Radio Frequency Identification as Surveillance: A Critical Analysis of Myth and Risk in an Emerging Technology

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Dawson, Danielle
Surveillance , RFID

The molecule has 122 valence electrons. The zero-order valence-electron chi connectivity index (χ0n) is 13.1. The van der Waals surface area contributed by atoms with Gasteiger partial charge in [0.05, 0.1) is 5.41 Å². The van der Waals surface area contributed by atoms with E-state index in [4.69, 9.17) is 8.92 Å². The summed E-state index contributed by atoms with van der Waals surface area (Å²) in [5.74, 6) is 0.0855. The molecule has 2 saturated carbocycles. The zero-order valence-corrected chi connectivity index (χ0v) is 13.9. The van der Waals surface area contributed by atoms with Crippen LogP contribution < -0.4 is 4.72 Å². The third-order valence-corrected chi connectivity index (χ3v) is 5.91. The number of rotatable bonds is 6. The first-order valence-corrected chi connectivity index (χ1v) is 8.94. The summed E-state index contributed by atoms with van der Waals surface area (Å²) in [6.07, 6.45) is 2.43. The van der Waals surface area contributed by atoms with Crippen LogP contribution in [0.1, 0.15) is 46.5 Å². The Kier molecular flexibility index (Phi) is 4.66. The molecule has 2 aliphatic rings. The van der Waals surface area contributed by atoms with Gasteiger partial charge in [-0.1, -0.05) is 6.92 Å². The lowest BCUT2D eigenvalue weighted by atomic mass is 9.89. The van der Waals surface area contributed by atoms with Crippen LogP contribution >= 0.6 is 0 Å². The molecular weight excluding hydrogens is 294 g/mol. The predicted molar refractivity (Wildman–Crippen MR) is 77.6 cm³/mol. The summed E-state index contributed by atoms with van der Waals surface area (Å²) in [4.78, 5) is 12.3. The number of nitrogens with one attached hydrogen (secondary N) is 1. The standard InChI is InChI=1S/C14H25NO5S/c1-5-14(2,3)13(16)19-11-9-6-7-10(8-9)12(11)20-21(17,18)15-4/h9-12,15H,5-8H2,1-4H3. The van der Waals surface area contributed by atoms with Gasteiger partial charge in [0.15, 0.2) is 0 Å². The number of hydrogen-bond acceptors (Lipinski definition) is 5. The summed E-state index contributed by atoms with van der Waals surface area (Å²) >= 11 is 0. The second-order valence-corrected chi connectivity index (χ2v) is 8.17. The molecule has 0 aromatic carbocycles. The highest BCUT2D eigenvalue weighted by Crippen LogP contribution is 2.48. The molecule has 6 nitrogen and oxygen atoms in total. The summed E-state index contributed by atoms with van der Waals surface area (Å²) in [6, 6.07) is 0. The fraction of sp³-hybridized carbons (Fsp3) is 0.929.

Radiofrequency identification (RIFD) is a significant player in the spread of computation out of the box and into the environment and is becoming a key component in what some have titled the “digital era”. In its capacity to identify and classify material objects often associated with human beings, RFID should also be considered as a mechanism of surveillance. Rather than focusing on the often inflated claims of the transformative power of RFID (from both its boosters and its critics), current applications of RFID are analyzed firstly, through the lens of the digital sublime as employed by Vincent Mosco (2004), and secondly, from the risk society thesis as coined by Ulrich Beck (1992) and explored in light of Bauman’s analysis of the production of fear and its associated capacities (2007). From the viewpoint of the digital sublime, RFID promises revolutionary potential in communication, distribution and efficiency and belief in these properties seems to override actual evidence of the more limited impacts of RFID. In the risk society thesis, RFID is implemented for its perceived contribution to greater security, understood at several levels but is simultaneously feared for its grandeur of capabilities. This critical analysis of RF technologies explores the current understanding of RFID: what the perception is, how the perception was built, and what sustains it, while pointing both to the propensity of RFID to alter time-space patterns and extend surveillance but also to the ways in which both proponents and opponents of RFID may exaggerate this contribution.
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